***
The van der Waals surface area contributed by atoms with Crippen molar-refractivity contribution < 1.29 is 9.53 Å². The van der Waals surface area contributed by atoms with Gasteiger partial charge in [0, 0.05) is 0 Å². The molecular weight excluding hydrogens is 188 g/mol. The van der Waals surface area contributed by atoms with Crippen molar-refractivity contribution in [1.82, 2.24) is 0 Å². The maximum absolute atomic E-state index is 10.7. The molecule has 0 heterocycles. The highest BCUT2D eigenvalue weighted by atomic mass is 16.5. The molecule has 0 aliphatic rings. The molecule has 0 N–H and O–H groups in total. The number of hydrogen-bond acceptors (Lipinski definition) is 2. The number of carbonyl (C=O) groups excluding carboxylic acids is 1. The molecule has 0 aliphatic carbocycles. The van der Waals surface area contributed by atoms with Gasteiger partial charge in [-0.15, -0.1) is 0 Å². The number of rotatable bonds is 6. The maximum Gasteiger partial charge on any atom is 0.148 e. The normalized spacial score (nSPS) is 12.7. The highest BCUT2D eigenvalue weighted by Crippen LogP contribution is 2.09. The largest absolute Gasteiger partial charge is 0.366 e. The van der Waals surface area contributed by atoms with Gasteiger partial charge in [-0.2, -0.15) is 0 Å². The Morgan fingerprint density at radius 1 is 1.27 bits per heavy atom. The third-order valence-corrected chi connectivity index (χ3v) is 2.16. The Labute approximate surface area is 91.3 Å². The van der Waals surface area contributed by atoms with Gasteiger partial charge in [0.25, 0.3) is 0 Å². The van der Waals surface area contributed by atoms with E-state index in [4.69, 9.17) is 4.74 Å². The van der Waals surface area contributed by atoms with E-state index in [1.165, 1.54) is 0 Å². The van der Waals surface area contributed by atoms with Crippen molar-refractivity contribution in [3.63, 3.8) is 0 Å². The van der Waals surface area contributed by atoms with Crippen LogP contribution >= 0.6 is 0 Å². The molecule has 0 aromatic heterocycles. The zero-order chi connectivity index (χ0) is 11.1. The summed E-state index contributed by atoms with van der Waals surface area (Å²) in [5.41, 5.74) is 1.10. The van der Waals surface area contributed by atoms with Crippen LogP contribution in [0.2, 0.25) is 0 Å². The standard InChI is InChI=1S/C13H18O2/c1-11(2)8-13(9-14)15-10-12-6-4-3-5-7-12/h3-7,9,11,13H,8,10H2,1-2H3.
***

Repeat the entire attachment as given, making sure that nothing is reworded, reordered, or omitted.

The van der Waals surface area contributed by atoms with Crippen molar-refractivity contribution < 1.29 is 9.53 Å². The van der Waals surface area contributed by atoms with Gasteiger partial charge in [0, 0.05) is 0 Å². The molecular weight excluding hydrogens is 188 g/mol. The van der Waals surface area contributed by atoms with Crippen molar-refractivity contribution in [1.82, 2.24) is 0 Å². The maximum absolute atomic E-state index is 10.7. The molecule has 0 heterocycles. The highest BCUT2D eigenvalue weighted by atomic mass is 16.5. The molecule has 0 aliphatic rings. The molecule has 0 N–H and O–H groups in total. The number of hydrogen-bond acceptors (Lipinski definition) is 2. The number of carbonyl (C=O) groups excluding carboxylic acids is 1. The molecule has 0 aliphatic carbocycles. The van der Waals surface area contributed by atoms with Gasteiger partial charge in [-0.15, -0.1) is 0 Å². The number of rotatable bonds is 6. The maximum Gasteiger partial charge on any atom is 0.148 e. The normalized spacial score (nSPS) is 12.7. The highest BCUT2D eigenvalue weighted by Crippen LogP contribution is 2.09. The largest absolute Gasteiger partial charge is 0.366 e. The van der Waals surface area contributed by atoms with Gasteiger partial charge in [-0.2, -0.15) is 0 Å². The Morgan fingerprint density at radius 1 is 1.27 bits per heavy atom. The third-order valence-corrected chi connectivity index (χ3v) is 2.16. The Labute approximate surface area is 91.3 Å². The van der Waals surface area contributed by atoms with Gasteiger partial charge in [0.25, 0.3) is 0 Å². The van der Waals surface area contributed by atoms with E-state index in [4.69, 9.17) is 4.74 Å². The van der Waals surface area contributed by atoms with E-state index in [1.165, 1.54) is 0 Å². The van der Waals surface area contributed by atoms with Crippen molar-refractivity contribution in [3.63, 3.8) is 0 Å². The van der Waals surface area contributed by atoms with Crippen LogP contribution >= 0.6 is 0 Å². The molecule has 0 aromatic heterocycles. The zero-order chi connectivity index (χ0) is 11.1. The summed E-state index contributed by atoms with van der Waals surface area (Å²) in [5.41, 5.74) is 1.10. The van der Waals surface area contributed by atoms with Crippen LogP contribution in [0.2, 0.25) is 0 Å². The standard InChI is InChI=1S/C13H18O2/c1-11(2)8-13(9-14)15-10-12-6-4-3-5-7-12/h3-7,9,11,13H,8,10H2,1-2H3.